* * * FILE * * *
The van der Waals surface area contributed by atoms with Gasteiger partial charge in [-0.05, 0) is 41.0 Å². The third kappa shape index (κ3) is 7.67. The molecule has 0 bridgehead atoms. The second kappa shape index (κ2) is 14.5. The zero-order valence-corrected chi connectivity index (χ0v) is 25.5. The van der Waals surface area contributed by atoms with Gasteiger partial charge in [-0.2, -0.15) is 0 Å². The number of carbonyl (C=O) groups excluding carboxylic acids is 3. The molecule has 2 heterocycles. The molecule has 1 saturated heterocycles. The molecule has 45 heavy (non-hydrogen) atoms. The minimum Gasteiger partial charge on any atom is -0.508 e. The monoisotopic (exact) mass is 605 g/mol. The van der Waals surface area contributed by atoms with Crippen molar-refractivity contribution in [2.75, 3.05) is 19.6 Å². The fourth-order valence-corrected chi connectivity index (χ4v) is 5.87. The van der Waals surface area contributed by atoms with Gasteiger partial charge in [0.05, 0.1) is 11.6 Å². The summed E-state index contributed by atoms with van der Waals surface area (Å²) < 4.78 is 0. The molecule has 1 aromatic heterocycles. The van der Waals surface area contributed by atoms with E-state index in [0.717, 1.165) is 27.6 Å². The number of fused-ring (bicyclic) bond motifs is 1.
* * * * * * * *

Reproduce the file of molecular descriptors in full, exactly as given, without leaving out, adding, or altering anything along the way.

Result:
The van der Waals surface area contributed by atoms with Gasteiger partial charge in [-0.05, 0) is 41.0 Å². The third kappa shape index (κ3) is 7.67. The molecule has 0 bridgehead atoms. The second kappa shape index (κ2) is 14.5. The zero-order valence-corrected chi connectivity index (χ0v) is 25.5. The van der Waals surface area contributed by atoms with Gasteiger partial charge in [-0.2, -0.15) is 0 Å². The number of carbonyl (C=O) groups excluding carboxylic acids is 3. The molecule has 2 heterocycles. The molecule has 1 saturated heterocycles. The molecule has 45 heavy (non-hydrogen) atoms. The minimum Gasteiger partial charge on any atom is -0.508 e. The monoisotopic (exact) mass is 605 g/mol. The van der Waals surface area contributed by atoms with Crippen molar-refractivity contribution in [2.75, 3.05) is 19.6 Å². The fourth-order valence-corrected chi connectivity index (χ4v) is 5.87. The van der Waals surface area contributed by atoms with Gasteiger partial charge in [0.05, 0.1) is 11.6 Å². The summed E-state index contributed by atoms with van der Waals surface area (Å²) < 4.78 is 0. The molecule has 1 aromatic heterocycles. The van der Waals surface area contributed by atoms with E-state index in [0.717, 1.165) is 27.6 Å². The number of fused-ring (bicyclic) bond motifs is 1.